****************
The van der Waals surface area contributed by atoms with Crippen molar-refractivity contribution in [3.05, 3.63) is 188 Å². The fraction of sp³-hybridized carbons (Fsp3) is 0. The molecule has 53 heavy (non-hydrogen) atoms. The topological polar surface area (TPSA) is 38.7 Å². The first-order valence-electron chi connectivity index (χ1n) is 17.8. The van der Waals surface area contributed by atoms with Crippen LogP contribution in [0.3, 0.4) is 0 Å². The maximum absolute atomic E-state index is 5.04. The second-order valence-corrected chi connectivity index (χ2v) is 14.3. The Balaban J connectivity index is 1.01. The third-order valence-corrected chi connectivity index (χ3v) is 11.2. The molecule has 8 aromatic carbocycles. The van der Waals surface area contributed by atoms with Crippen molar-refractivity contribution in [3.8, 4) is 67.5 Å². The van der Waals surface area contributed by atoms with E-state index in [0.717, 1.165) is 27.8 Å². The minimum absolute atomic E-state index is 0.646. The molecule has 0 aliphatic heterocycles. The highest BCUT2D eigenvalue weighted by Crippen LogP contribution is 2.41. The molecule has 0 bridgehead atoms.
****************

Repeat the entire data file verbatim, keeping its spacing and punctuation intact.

The van der Waals surface area contributed by atoms with Crippen molar-refractivity contribution in [3.05, 3.63) is 188 Å². The fraction of sp³-hybridized carbons (Fsp3) is 0. The molecule has 53 heavy (non-hydrogen) atoms. The topological polar surface area (TPSA) is 38.7 Å². The first-order valence-electron chi connectivity index (χ1n) is 17.8. The van der Waals surface area contributed by atoms with Crippen LogP contribution in [0.3, 0.4) is 0 Å². The maximum absolute atomic E-state index is 5.04. The second-order valence-corrected chi connectivity index (χ2v) is 14.3. The Balaban J connectivity index is 1.01. The third-order valence-corrected chi connectivity index (χ3v) is 11.2. The molecule has 8 aromatic carbocycles. The van der Waals surface area contributed by atoms with Crippen molar-refractivity contribution in [3.8, 4) is 67.5 Å². The van der Waals surface area contributed by atoms with E-state index in [0.717, 1.165) is 27.8 Å². The minimum absolute atomic E-state index is 0.646. The molecule has 0 aliphatic heterocycles. The highest BCUT2D eigenvalue weighted by Crippen LogP contribution is 2.41. The molecule has 0 bridgehead atoms.